The importance of legal formalities in contracts

 Sean Gay, The Daily Record Newswire

In the hurly-burly world of construction, it’s not uncommon for parties to cut corners in their haste to enter into contracts. Although some legal formalities are less important now than they once were, parties should not disregard them generally in favor of expediting their projects. Some formalities are legally necessary, while others may reduce the likelihood of unintended consequences and increased legal fees if a dispute arises. Following are several categories of legal formalities that should be observed in preparing construction and design contracts.

Correct legal entity name

One of the most common mistakes that parties make is not using the correct entity name or otherwise not entering into a contract with the correct party. Usually, the mistake is minor, such as inserting (or omitting) a comma before the “LLC” or “Inc.” However, occasionally the error is more serious.

In a recent arbitration, we represented a party that was contracted to provide design services to a project owner. The contract listed a nonexistent limited liability company as the “owner” and was signed by its “manager.” Because the named entity did not exist and the manager did, we sued the manager for unpaid invoices.

To the manager’s surprise, the arbitrator held him personally liable for the debt of the nonexistent entity. This result and the significant legal fees that were expended by both sides might have been avoided if the parties had checked with the Oregon Secretary of State. In doing so, they likely would have discovered that the named entity did not exist and, as a result, could have used a proper entity name when entering into the contract. Although this is an extreme example, it illustrates the importance of both determining whether an entity name provided by a party actually exists and using the correct entity name.

Correct signature block

Depending on the type of entity (partnership, LLC, corporation, etc.), there are commonly accepted signature block formats that should be used. The primary purpose behind an accepted signature block is to clearly set out the chain of legal authority that permits an individual to sign on behalf of a contracting entity.

When accepted formats are not used, there can be confusion — or worse, disputes — about which individual or entity entered into the contract and the authority of the individual signing the contract.

Document execution

Although exceptions exist, certain legal documents must be signed to be effective. This rarely is an issue when the value of the contract is significant. More commonly, one party will issue a purchase order, change order or contract amendment, and fail to require the other party to sign it. Later, if a dispute arises, the non-signing party may argue that the document is not enforceable. If the stakes are high enough, the issuing party may incur significant legal fees attempting to establish that, despite the other party’s failure to sign, there was a binding agreement.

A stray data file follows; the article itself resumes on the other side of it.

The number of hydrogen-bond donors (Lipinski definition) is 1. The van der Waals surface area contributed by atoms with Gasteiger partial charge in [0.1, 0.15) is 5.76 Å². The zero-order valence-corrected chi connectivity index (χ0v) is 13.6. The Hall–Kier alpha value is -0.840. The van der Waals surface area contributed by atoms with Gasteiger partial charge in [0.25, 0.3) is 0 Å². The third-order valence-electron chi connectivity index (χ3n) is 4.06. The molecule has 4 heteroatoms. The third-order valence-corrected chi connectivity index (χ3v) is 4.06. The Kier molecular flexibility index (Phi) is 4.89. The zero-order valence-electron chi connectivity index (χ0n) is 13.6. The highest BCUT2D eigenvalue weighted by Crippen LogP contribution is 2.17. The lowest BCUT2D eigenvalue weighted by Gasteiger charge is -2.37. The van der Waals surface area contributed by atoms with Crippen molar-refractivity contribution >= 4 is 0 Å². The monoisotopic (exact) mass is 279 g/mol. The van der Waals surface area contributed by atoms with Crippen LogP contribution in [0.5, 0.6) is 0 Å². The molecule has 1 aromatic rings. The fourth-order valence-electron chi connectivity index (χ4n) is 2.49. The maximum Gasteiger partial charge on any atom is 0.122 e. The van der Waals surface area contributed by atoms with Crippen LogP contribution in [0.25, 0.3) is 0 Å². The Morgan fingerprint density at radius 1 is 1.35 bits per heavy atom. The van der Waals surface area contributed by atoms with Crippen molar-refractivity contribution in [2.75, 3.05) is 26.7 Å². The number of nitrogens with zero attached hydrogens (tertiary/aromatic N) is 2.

These disputes can easily be avoided by diligently insisting that the other party return signed documents.

Proper signing authority

Even if a legal document has been signed by both parties, there can be questions about signing authority and whether the person has sufficient authority to bind an entity on whose behalf the person is signing.

Generally, if a document is signed by the president of a corporation or the manager of a limited liability company, there is at least apparent authority to sign and bind the entity, although for a significant transaction you may want to confirm that authority. On the other hand, a person signing as an authorized signer or in a lower-level or undefined capacity may or may not have been granted authority to sign.

If there is any question about the authority of the individual signing the contract, you can request that the other party provide documents establishing that the signer has power of attorney or has otherwise been delegated the legal authority to execute documents and bind the contracting party.

Attach contract exhibits

Construction and design contracts frequently include one or more exhibits, such as written descriptions of the scope of work, lists of drawings and specifications, and construction schedules. A complicating factor is that the content of these exhibit documents is often in flux both before and after the contract is executed.

For example, a contractor may issue several construction schedules leading up to the contract’s execution. As a result, unless these exhibits are physically attached to the contract or referenced in sufficient detail, it may be difficult (and expensive) to later prove which of several versions of a document was incorporated into the contract.

Delivery

Even assuming that the above formalities have been adhered to, a fully executed contract should be delivered to the other party. We typically recommend that the parties execute two or more duplicate original copies of the contract (including exhibits and other attachments). Once the contract has been signed by both parties, each retains a fully executed original.

Although courts and arbitrators are inclined to enforce contracts despite a party’s failure to strictly comply with legal formalities, disputes about them are often costly and may lead to unpredictable outcomes. Accordingly, parties to construction and design contracts would do well to observe the above legal formalities when entering into their contracts.

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Sean Gay is an attorney in the construction and design practice group of Stoel Rives LLP. Contact him at 503-294-9239 or scgay@stoel.com.

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